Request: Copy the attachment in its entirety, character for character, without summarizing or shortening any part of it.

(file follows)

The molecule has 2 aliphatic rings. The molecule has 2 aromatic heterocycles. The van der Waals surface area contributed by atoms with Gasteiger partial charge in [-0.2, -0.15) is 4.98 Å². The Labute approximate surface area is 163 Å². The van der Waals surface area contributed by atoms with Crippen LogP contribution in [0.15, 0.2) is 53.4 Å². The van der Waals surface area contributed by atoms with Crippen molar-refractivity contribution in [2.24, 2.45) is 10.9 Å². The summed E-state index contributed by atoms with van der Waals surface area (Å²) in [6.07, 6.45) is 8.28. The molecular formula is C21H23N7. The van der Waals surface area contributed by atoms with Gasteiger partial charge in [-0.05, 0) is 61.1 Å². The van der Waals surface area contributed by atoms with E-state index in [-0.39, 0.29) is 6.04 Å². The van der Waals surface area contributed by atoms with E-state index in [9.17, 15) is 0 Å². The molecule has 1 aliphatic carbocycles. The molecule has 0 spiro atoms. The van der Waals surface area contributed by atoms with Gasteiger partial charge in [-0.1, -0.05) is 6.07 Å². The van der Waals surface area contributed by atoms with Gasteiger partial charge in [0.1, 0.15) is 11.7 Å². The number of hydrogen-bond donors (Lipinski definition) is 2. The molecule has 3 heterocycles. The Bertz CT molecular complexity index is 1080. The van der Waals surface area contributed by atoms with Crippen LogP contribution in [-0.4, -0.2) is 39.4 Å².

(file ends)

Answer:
The molecule has 2 aliphatic rings. The molecule has 2 aromatic heterocycles. The van der Waals surface area contributed by atoms with Gasteiger partial charge in [-0.2, -0.15) is 4.98 Å². The Labute approximate surface area is 163 Å². The van der Waals surface area contributed by atoms with Crippen LogP contribution in [0.15, 0.2) is 53.4 Å². The van der Waals surface area contributed by atoms with Crippen molar-refractivity contribution in [2.24, 2.45) is 10.9 Å². The summed E-state index contributed by atoms with van der Waals surface area (Å²) in [6.07, 6.45) is 8.28. The molecular formula is C21H23N7. The van der Waals surface area contributed by atoms with Gasteiger partial charge in [-0.05, 0) is 61.1 Å². The van der Waals surface area contributed by atoms with E-state index in [-0.39, 0.29) is 6.04 Å². The van der Waals surface area contributed by atoms with E-state index in [9.17, 15) is 0 Å². The molecule has 1 aliphatic carbocycles. The molecule has 0 spiro atoms. The van der Waals surface area contributed by atoms with Gasteiger partial charge in [-0.1, -0.05) is 6.07 Å². The van der Waals surface area contributed by atoms with Gasteiger partial charge in [0.1, 0.15) is 11.7 Å². The number of hydrogen-bond donors (Lipinski definition) is 2. The molecule has 3 heterocycles. The Bertz CT molecular complexity index is 1080. The van der Waals surface area contributed by atoms with Crippen LogP contribution in [-0.4, -0.2) is 39.4 Å².